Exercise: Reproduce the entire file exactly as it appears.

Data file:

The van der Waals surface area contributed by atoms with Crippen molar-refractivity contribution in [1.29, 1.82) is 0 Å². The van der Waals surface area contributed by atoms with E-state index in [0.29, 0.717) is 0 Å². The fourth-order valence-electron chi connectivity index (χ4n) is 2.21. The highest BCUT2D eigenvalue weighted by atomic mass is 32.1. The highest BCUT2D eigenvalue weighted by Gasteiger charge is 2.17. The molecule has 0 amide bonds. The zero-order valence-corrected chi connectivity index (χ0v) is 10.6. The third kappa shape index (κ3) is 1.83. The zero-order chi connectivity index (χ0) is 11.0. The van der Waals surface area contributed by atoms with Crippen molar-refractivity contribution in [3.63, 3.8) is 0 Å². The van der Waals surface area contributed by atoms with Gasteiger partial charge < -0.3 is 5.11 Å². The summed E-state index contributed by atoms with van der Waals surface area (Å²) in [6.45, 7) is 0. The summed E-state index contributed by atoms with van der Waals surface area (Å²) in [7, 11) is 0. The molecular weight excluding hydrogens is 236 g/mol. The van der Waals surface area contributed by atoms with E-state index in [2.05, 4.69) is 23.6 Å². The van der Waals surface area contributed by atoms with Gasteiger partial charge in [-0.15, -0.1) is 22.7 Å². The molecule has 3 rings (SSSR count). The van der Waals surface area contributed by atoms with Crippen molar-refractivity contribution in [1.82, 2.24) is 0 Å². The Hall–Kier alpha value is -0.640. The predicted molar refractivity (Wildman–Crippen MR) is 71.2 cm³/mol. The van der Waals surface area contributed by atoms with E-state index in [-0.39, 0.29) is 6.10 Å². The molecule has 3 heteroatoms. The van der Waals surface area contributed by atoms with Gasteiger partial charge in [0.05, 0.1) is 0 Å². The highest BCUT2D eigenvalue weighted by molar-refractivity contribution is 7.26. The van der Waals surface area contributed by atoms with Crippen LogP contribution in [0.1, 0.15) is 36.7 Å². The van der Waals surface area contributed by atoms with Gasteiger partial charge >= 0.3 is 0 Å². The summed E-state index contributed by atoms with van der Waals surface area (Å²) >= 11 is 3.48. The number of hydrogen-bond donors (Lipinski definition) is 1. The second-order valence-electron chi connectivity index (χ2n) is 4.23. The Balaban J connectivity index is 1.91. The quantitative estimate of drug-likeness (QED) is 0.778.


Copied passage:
The van der Waals surface area contributed by atoms with Crippen molar-refractivity contribution in [1.29, 1.82) is 0 Å². The van der Waals surface area contributed by atoms with E-state index in [0.29, 0.717) is 0 Å². The fourth-order valence-electron chi connectivity index (χ4n) is 2.21. The highest BCUT2D eigenvalue weighted by atomic mass is 32.1. The highest BCUT2D eigenvalue weighted by Gasteiger charge is 2.17. The molecule has 0 amide bonds. The zero-order valence-corrected chi connectivity index (χ0v) is 10.6. The third kappa shape index (κ3) is 1.83. The zero-order chi connectivity index (χ0) is 11.0. The van der Waals surface area contributed by atoms with Crippen molar-refractivity contribution in [3.63, 3.8) is 0 Å². The van der Waals surface area contributed by atoms with Gasteiger partial charge < -0.3 is 5.11 Å². The summed E-state index contributed by atoms with van der Waals surface area (Å²) in [6.45, 7) is 0. The summed E-state index contributed by atoms with van der Waals surface area (Å²) in [7, 11) is 0. The molecular weight excluding hydrogens is 236 g/mol. The van der Waals surface area contributed by atoms with E-state index in [2.05, 4.69) is 23.6 Å². The van der Waals surface area contributed by atoms with Gasteiger partial charge in [-0.15, -0.1) is 22.7 Å². The molecule has 3 rings (SSSR count). The van der Waals surface area contributed by atoms with Crippen molar-refractivity contribution in [1.82, 2.24) is 0 Å². The Hall–Kier alpha value is -0.640. The predicted molar refractivity (Wildman–Crippen MR) is 71.2 cm³/mol. The van der Waals surface area contributed by atoms with E-state index in [-0.39, 0.29) is 6.10 Å². The molecule has 3 heteroatoms. The van der Waals surface area contributed by atoms with Gasteiger partial charge in [0.05, 0.1) is 0 Å². The highest BCUT2D eigenvalue weighted by molar-refractivity contribution is 7.26. The van der Waals surface area contributed by atoms with Crippen LogP contribution in [0.1, 0.15) is 36.7 Å². The van der Waals surface area contributed by atoms with Gasteiger partial charge >= 0.3 is 0 Å². The summed E-state index contributed by atoms with van der Waals surface area (Å²) >= 11 is 3.48. The number of hydrogen-bond donors (Lipinski definition) is 1. The second-order valence-electron chi connectivity index (χ2n) is 4.23. The Balaban J connectivity index is 1.91. The quantitative estimate of drug-likeness (QED) is 0.778.